This year’s Fairtrade Fortnight takes place from Monday the 25th of February to Sunday the 10th of March.

Fairtrade is a different take on trade and is based on partnerships between disadvantaged farmers and labourers in developing countries and us (the consumer that buy their products).

When farmers have the opportunity to sell on Fairtrade terms, it ensures the farmer gets a better deal for their produce allowing them to live better lives and plan for the future.

Fairtrade offers us a chance as Irish consumers to impact poverty in a powerful and meaningful way by reducing poverty through everyday shopping. Fairtrade standards ensure that products are socially and economically fair and environmentally responsible. Year after year bigger commitments to Fairtrade are being made and maintained.

In 2017 growth in Fairtrade sales in Ireland soared to 26% the highest growth rate in the world. Maltesers and Kikkat continue to be Fairtrade Certified. 100% coffee commitments continue from partners such as Bewleys and Insomnia. Lidl leads the sales of Fairtrade bananas and Aldi’s new Fairtrade tea is set to double the sale of Fairtrade teas in Ireland. Dunnes Stores saw 30% growth in Fairtrade organic bananas in 2017. Tesco Ireland has the 2nd highest share of Fairtrade bananas and 5 Tesco Finest Fairtrade wines. Musgraves, Supervalu, Centra and Londis now have Fairtrade own-label products such as coffee pods, coffee and tea.

While Ireland is making great progress there is still a long way to go. By buying Fairtrade chocolate, bananas, tea, sugar, cocoa, coffee or wine in your local supermarket you can have a huge global impact. Find out more about the impact Fairtrade can have in communities by taking a look at the stories of Sara Montoya from the COOPCAFER coffee co-op in Colombia, and Blas Arismendis Marcelinos for the BANELINO banana co-op in the Dominican Republic.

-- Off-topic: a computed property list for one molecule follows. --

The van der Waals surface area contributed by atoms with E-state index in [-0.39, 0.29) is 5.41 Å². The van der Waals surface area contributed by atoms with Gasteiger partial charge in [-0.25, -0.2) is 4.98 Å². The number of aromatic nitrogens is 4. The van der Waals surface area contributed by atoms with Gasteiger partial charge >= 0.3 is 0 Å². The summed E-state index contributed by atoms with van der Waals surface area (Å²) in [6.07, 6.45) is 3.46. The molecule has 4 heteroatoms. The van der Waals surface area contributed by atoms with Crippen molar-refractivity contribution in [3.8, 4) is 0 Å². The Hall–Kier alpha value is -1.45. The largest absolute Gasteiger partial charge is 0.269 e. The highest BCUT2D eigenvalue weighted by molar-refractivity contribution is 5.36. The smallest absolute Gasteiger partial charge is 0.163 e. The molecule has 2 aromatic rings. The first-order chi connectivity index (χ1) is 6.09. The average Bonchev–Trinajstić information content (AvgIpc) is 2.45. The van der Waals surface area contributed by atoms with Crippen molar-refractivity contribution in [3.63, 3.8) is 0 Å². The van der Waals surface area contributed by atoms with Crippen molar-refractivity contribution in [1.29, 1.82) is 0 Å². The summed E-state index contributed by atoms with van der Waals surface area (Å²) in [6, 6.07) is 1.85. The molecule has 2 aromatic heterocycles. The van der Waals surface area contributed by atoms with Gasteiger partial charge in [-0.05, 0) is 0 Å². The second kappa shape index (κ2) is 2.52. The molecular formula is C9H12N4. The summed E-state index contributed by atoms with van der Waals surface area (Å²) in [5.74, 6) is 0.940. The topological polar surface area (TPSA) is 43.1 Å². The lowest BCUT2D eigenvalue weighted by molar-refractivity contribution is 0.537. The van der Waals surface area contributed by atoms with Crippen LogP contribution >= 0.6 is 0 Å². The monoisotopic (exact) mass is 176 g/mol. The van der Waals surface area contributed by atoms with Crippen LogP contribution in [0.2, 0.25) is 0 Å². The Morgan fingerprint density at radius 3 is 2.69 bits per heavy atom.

To find out more about how you can support sustainability and Fairtrade initiatives in a practical way check out the links below.

  • With the Irish Government because they are one of the biggest spenders in Ireland and by asking them for a Fair and Green Procurement Policy
  • In Schools – through engaging with our educational materials
  • In Colleges – by making your campus a Fairtrade College
  • With Irish retailers – because only 9% of bananas sold in Ireland are Fairtrade
  • In our Workplaces – because it’s a great way to increase the volume of Fairtrade coffee, tea and other products that are sold.

More information is available on the Fairtrade website:

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Want to learn more about the Business Incentive Schemes we have to offer click here for more information.